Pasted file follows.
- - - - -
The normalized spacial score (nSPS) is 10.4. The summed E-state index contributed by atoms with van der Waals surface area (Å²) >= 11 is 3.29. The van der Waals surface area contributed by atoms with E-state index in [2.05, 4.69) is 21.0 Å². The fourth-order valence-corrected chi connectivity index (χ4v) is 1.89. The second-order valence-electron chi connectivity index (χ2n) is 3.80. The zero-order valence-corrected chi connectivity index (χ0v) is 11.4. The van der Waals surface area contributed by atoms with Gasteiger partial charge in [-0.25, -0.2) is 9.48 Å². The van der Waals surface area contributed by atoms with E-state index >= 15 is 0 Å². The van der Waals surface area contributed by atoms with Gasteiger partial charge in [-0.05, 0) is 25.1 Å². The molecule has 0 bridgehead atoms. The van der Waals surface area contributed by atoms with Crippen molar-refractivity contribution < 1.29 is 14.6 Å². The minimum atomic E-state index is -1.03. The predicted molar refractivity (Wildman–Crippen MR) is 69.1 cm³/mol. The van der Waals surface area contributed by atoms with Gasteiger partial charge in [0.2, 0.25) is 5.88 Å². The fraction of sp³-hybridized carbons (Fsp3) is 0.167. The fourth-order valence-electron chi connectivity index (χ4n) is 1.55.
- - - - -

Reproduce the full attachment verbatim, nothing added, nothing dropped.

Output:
The normalized spacial score (nSPS) is 10.4. The summed E-state index contributed by atoms with van der Waals surface area (Å²) >= 11 is 3.29. The van der Waals surface area contributed by atoms with E-state index in [2.05, 4.69) is 21.0 Å². The fourth-order valence-corrected chi connectivity index (χ4v) is 1.89. The second-order valence-electron chi connectivity index (χ2n) is 3.80. The zero-order valence-corrected chi connectivity index (χ0v) is 11.4. The van der Waals surface area contributed by atoms with Gasteiger partial charge in [-0.25, -0.2) is 9.48 Å². The van der Waals surface area contributed by atoms with E-state index >= 15 is 0 Å². The van der Waals surface area contributed by atoms with Gasteiger partial charge in [-0.05, 0) is 25.1 Å². The molecule has 0 bridgehead atoms. The van der Waals surface area contributed by atoms with Crippen molar-refractivity contribution < 1.29 is 14.6 Å². The minimum atomic E-state index is -1.03. The predicted molar refractivity (Wildman–Crippen MR) is 69.1 cm³/mol. The van der Waals surface area contributed by atoms with Gasteiger partial charge in [0.2, 0.25) is 5.88 Å². The fraction of sp³-hybridized carbons (Fsp3) is 0.167. The fourth-order valence-electron chi connectivity index (χ4n) is 1.55.